To backtrack, we were first going to rip out the carpet, putty the seams, prime the sub-floor, then use floor paint. That is the cheapest option when one cannot afford hardwood floors. Brown Paper Flooring looks much better than painting the floor. It is softer on the feet, I think.
Here are my primary Pros and Cons for doing Brown Paper Flooring:
- Low cost
- Cleans up well and quickly
- Easily "fixed" (scratches, gouges, etc.)
- Easy to do
- Is not filthy carpet, hiding various bugs
- Great for those dust allergies
- Looks good
- Time consuming
- Easily scratched if not cured for twice recommended 72 hours
- Hard on the rear section when papering, even with a good pad (seat)
- Moving all your stuff out of the way for over a week... per room
- Putting all of your stuff back
- Anything that you move on a regular basis needs non-scratch "bottoms"
- Slippery, especially when wearing hand-knit wool socks. I would not wax the floor, unless you want to "ski" around the house or miffed at the husband and want to see him land on his rear on a regular basis. (The slipperiness does ease with use.)
Enough. Here is our home (click on photos to enlarge):
This is our bedroom. The spinning wheel is an Alden Amos Canadian Production wheel. A beauty, no?
Those boxes on iron bases? File cabinets! Cool, huh? I cannot remember where I found those decades ago.
I am using an old sheepskin at the base of Sally's stairs to the bed. She slips, otherwise, when getting onto or off the stairs.
This is part of the spare room floor. I did not catch the whole area when taking the photo. I really need a bedskirt or real bedspread that goes to the floor on the bed in this room and our bedroom. You cannot see the frame. That is on purpose because it is not "purty". We built it from 4x4s and 2x4s, ditching the box springs and putting 1x3s across to support the mattress. It is comfortable and does not collapse like the old metal base used to do if you sat on the corner.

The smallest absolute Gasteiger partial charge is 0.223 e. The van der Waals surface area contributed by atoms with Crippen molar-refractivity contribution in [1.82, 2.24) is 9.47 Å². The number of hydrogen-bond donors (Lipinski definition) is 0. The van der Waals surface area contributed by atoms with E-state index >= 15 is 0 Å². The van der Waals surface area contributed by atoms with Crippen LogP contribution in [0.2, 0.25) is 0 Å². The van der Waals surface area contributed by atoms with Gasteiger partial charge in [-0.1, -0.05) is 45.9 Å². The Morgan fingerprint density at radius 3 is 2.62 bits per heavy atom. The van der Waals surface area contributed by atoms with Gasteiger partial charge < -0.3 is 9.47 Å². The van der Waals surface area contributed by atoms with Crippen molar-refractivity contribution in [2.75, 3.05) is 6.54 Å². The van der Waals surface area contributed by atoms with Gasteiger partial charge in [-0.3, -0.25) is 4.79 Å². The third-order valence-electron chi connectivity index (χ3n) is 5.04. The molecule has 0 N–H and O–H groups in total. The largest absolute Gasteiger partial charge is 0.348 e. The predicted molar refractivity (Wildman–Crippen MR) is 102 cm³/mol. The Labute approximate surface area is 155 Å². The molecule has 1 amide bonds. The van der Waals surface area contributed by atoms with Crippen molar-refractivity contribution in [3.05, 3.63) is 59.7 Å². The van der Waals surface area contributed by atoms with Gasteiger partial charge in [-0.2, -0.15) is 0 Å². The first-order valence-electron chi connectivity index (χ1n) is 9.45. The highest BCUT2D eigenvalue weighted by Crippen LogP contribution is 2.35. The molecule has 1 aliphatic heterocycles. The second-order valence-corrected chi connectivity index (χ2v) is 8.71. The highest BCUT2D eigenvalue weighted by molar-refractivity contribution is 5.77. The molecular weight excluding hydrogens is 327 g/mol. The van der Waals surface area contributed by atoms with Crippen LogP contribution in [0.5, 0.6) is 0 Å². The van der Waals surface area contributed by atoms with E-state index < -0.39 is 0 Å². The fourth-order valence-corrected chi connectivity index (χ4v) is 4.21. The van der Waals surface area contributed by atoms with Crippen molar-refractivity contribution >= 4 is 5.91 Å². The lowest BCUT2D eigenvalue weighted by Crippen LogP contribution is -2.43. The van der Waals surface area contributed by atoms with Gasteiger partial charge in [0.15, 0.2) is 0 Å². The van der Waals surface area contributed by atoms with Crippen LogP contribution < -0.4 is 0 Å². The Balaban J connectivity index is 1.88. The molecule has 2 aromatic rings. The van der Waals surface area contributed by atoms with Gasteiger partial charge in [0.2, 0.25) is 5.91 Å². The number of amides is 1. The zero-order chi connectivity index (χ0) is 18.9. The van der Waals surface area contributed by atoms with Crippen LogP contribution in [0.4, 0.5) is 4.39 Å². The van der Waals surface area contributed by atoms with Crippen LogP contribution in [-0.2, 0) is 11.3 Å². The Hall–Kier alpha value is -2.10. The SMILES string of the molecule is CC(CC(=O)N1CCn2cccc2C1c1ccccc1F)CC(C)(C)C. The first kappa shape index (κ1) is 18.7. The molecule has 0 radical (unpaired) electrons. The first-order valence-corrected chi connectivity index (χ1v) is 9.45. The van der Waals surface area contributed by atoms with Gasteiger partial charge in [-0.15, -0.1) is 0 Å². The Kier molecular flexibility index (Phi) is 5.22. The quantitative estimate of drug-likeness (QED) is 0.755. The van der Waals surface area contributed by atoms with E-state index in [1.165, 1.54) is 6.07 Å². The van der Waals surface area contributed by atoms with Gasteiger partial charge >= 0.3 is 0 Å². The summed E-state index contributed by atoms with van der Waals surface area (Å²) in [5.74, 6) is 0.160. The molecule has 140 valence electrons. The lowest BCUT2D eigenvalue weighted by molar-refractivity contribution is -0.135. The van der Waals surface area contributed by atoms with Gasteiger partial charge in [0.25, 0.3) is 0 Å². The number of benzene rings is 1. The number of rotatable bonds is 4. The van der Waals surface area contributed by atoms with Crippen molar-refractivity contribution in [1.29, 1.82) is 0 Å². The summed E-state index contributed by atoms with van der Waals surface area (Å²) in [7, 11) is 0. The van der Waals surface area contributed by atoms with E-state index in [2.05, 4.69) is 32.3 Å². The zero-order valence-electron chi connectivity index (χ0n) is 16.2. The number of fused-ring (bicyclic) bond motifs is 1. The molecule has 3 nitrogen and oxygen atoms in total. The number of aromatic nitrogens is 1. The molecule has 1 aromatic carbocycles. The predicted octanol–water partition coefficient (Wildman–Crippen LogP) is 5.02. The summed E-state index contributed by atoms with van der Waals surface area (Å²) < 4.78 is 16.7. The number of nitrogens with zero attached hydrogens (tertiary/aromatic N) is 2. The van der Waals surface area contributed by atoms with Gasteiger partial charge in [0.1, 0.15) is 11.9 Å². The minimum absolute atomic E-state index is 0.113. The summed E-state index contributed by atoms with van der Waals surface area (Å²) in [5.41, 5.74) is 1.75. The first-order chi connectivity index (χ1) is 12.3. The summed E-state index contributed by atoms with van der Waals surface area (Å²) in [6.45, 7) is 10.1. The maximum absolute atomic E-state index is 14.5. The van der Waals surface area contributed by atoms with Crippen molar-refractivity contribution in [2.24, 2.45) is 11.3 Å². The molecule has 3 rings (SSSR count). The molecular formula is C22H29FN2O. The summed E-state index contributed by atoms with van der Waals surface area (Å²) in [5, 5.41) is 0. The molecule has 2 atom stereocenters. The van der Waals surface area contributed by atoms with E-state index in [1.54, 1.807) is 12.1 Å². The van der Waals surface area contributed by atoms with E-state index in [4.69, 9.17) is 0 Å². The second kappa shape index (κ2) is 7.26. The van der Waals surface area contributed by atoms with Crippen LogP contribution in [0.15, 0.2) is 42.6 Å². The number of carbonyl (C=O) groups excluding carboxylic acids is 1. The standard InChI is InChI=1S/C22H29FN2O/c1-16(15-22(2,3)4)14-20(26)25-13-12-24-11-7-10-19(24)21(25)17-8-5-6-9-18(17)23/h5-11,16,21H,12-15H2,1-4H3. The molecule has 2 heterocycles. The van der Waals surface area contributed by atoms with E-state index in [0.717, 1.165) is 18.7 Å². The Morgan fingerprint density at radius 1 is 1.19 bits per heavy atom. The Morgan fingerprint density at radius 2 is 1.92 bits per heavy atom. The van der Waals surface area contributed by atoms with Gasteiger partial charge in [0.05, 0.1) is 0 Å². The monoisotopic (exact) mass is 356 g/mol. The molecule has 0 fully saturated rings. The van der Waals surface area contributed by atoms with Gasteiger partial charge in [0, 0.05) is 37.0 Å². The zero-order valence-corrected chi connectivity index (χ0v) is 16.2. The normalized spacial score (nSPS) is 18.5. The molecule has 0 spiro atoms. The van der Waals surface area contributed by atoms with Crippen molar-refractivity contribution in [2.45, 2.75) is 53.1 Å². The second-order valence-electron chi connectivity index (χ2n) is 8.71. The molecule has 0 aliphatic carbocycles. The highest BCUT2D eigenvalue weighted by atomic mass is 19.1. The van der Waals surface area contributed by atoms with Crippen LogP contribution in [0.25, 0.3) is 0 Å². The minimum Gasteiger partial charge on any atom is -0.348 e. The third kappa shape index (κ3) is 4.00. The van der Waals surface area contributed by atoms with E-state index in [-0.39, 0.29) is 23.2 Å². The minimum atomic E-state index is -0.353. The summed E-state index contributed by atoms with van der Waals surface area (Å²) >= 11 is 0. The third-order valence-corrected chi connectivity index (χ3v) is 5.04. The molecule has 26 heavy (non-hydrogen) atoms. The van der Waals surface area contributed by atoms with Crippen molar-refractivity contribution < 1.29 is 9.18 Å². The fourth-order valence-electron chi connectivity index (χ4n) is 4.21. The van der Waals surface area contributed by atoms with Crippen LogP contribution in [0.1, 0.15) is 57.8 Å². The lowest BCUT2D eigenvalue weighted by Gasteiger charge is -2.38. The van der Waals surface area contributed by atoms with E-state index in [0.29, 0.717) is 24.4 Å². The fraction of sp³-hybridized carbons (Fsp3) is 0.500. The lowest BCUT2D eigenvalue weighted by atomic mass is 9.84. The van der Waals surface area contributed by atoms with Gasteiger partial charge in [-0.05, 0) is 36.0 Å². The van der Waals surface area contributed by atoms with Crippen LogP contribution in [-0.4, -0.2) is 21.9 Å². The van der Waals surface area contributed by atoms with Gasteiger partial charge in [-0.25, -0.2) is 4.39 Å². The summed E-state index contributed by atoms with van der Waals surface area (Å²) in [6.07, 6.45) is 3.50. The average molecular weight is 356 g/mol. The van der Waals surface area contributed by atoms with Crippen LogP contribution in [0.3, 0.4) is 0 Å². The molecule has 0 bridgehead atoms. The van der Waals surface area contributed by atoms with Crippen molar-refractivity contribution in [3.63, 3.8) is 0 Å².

The craft room does not have much floor space, being filled to the ceiling with my various craft supplies. That crate-mattress to the right that I accidentally caught in the photo will become new pads for Miss Sally for the car (console pad and a backseat pad). No... she is not spoiled... much.
Himself "fixed" (cleaned) my great-auntie's sewing machine. It was filthy from years of being in storage. Once cleaned, it purrs. It is a 1960-something Singer. Real metal! I will be using it to (finally) get curtains made for the house this winter. It has only been 5 years since we moved in...
This is the kitchen. I detest that honking, ugly microwave. It works and handy when I need to soften butter with a quickness. The little bookcase holding some of my cookbooks is almost as old as I am. It may be older. I am not sure. It was my mom's. I was glad I got to hang onto it. It is well-made and sturdy.
The dining area. Cool table set, huh? Sadly, the top is splitting. The top is small tree limbs sawed in half, finely sanded and then somehow joined (glued?) and sealed. The woodworker told us how to fix it, instead of offering to replace the top that was 6 months old when it started splitting. We are not woodworkers. We will not be buying any more of his items. Too bad, our boot bench and canning shelf unit are really cool and holding up nicely. We would of bought more items as we could if he stood by his work. Sad... I will look for a cool top, like a solid piece of burl or similar slab of wood and replace the whole thing. That is something I can do.
This is the front room, looking towards the kitchen. Like my fancy flannel sheet to cover the futon? NEVER buy a futon couch, no matter how cool it is. Once the mattress is worn, you cannot replace just the worn part. The whole thing has to be replaced. Finding the foam to make proper couch cushions was a booger. It will cost a third of what we paid for the futon for the proper sort of couch cushions, not including the covers. sigh... Something else to save up for. Still, it works, so to speak.